Marathon is not a word usually asso- ciated with a chess event but the recently concluded GM tournament in In- donesia easily earns this distinction. 26 Players, including 18 GMs, were locked in combat for well over a month in one of the longest events of modern times. With tough international competition relatively rare in the Far East, the tournament provided a golden opportunity for the Indonesians to take on experienced Western GMs. Add to this the intoxication of beautiful condi- tions, luxurious accommodation and exotic surroundings and the stage would seem to be set for the local invitees to surprise their celebrated guests. Though there were in fact some startling upsets (Sampouw 1 — Ribli 0; Miles 0 Handoko 1; Christiansen 0— Suradiradja 1) the tournament as a whole was a brilliant success for the United States, who placed Walter Browne and Ron Henley in first Plant 11/2 points clear of the pack. Browne, US champion and colourful competitor on the BBC Master Game, is no stranger to success but Henley, a young IM from Houston, Texas, sprinted from obscurity to the front of an illustrious field in dramatic fashion. By overrunning Tony Miles in a critical last-round encounter, Henley not only took a share of top honours but gained a GM norm in a single bound. Such an overnight strike is extremely rare and pro- mises much for the future.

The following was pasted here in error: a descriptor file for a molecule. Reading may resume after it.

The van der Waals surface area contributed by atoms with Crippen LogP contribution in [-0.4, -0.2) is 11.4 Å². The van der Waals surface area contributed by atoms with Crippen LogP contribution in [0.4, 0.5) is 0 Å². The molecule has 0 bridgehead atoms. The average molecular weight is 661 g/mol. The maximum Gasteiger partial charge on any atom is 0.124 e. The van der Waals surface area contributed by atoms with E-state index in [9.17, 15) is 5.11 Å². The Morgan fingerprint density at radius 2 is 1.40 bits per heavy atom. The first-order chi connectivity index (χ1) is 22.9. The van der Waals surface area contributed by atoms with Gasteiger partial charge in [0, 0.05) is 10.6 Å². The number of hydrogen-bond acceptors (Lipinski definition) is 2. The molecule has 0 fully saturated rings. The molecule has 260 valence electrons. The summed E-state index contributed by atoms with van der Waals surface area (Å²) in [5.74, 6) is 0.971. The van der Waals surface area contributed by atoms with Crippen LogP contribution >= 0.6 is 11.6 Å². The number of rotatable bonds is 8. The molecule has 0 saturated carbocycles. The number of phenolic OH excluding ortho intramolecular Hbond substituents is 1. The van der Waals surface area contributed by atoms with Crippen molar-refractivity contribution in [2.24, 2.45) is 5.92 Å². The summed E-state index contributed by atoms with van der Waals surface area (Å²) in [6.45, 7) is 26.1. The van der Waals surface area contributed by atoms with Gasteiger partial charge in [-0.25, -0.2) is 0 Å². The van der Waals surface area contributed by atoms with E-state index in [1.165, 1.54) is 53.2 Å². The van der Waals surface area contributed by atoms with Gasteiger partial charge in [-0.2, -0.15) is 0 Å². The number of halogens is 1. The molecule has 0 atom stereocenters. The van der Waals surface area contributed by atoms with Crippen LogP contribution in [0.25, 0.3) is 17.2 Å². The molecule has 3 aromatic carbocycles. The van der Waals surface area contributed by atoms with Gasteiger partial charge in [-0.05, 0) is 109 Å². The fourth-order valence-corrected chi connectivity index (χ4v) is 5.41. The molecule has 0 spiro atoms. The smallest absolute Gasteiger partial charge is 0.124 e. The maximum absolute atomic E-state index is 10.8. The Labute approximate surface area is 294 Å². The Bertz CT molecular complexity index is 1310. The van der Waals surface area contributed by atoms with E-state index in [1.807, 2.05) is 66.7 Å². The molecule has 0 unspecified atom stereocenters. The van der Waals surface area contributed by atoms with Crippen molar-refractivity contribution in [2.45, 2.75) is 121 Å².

The unprecedented length of the tourna- ment means that Henley has amassed enough games to qualify for the GM title, but a rule stipulating a minimum of two such performances may delay celebrations. It remains to be seen whether this event will provide an exception to this requirement, since it is a unique circumstance in the pre- sent title system.
New Zealand's Murray Chandler was in the running for a GM result after a fantastic burst of 61/2/7 in the middle of the event but an untimely loss to the Indonesian IM Ardiansjah ended his chances.
The top scores from Indonesia were: 1-2 Browne, Henley 171/2 (out of 25); 3-7 Chris- tiansen, Kurajica, Sosonko, Hort, Chandler 16; 8 Miles 15; 9 Gheorghiu 141/2; 10-14 Keene, Ribli, Hulak, Ardiansjah, Spassov 14.
This week's game is a showdown from round 8 between the two contenders for the GM title.
Chandler-Henley: Indonesia 1982; French Defence.
1 e4 e6 2 d4 d5 3 Nd2 Be7 4 Ngf3 N16 5 e5 Nfd7 6 Bd3 c5 7 c3 Nc6 80-0 Qb6? Better is 8... cxd4. 9 dxc5 Qc7 9... Nxc5 10 Bc2 a5 11 Nb3 Qc7 12 Rel leaves White well on top so Black opts to take the e-pawn. 10 Nb3 Note5 11 Bf4 Nxf3 + 12 Qxf3 e5 13 Bg3 Qc6 14 RIO e4 15 Rxe4!! (Diagram) dxe4 16 Rxe4 Qf6 17 c6 Ne5 If 17...
Position after 15 Rxe4!!
Qxf3 18 Bxf3 bxc6 19 Bitc6 snares the R in the corner. 18 Bxe5! Qxe5 19 cxb7 Bxb7 20 Bxb7 Rb8? 20... Rd8 21 Nd4 Rd6 makes more of a fight of it. 21 Nd4 Bd6 22 g3 0-0 The only move. 23 Nc6 Qb5 24 NxbS Qxb2 25 Rdl Bxb8 26 Rd7 White realises his advantage with great energy. 26... Qb5 But not 26... Be5 27 Qxf7 + ! Rxf7 28 Rd8 + Rf8 29 Bd5 + mating or 26... Qxa2 27 Bd5 Qbl + 28 Kg2 Qg6 29 Bxf7 + Rxf7 30 Rd8 + . 27 Bc6 Qe5 28 Bd5 Qe8 29 Rb7 a5 30 Bxf7 + Black resigns. After 30... Rxf7 31 Qxf7 + Qxf7 32 Rxb8 + White reaches an easily winning K + P ending. A beautiful effort by Chandler but only a temporary setback for the durable Texan.